Seychelles foundations are provided for by the Foundations Act 2009. A foundation’s council manages foundation assets for the benefit of the foundation’s beneficiaries or for a specified purpose. A foundation’s charter or regulations may reserve to the founder or to a protector certain rights, such as the right to approve the appointment or removal of councillors or beneficiaries.
Formed on the registration of its charter signed by the founder who donates initial assets to it, a Seychelles foundation is a separate legal entity which holds property in its own right and has no owners.
Private foundations are commonly used to hold investments such as company shares, bonds and real estate or as part of a family office structure.
When a founder donates assets to the foundation, those assets cease to belong to him or her and the foundation itself becomes the sole legal and beneficial owner of its assets. As a foundation’s assets do not belong to the founder, such assets are protected (in the absence of fraud) from attack by the founder’s personal creditors.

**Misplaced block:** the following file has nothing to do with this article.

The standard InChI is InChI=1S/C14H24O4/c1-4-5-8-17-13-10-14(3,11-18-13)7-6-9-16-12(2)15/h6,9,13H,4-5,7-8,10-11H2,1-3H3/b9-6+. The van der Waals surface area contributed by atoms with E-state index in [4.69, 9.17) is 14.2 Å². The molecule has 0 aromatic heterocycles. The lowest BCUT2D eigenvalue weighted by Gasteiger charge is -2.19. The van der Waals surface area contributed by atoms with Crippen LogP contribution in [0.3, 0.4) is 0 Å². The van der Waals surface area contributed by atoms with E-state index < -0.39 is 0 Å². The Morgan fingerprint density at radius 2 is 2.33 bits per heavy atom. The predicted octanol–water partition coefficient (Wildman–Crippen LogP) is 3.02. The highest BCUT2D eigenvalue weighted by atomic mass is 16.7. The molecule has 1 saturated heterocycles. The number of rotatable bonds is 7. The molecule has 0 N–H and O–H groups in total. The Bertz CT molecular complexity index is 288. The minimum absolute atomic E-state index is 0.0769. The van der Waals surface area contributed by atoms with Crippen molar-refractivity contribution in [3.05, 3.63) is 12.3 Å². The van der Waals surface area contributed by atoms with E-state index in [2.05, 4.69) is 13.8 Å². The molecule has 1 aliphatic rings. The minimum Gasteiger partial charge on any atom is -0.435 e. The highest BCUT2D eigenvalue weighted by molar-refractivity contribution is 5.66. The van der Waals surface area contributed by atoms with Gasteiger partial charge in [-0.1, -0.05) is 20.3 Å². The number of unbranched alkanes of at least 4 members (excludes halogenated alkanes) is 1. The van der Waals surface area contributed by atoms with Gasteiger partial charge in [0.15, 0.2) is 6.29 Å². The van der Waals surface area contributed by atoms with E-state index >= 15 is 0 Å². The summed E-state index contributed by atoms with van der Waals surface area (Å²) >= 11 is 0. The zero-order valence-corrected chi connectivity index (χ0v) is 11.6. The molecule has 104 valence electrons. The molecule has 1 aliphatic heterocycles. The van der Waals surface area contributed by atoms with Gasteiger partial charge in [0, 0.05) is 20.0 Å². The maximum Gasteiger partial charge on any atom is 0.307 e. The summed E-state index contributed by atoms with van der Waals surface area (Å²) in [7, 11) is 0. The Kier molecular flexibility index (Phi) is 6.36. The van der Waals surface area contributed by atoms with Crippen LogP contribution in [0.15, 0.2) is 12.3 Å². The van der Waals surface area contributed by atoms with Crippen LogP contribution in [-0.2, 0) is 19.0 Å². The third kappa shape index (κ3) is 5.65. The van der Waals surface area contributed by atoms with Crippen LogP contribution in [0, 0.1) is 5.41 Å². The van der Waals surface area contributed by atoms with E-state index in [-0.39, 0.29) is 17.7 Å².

Foundation assets can be administered for the benefit of successive generations, outside of the founder’s deceased estate and without involving the founder’s will, executors or probate formalities.
Foundations offer a cost-effective alternative to trusts. A Seychelles foundation is not subject to Seychelles taxation on its foreign income and profits and is exempt from Seychelles withholding tax and stamp duty.
The names of foundation beneficiaries, councillors and protectors are not required to be filed with the Registrar and are not publicly-accessible.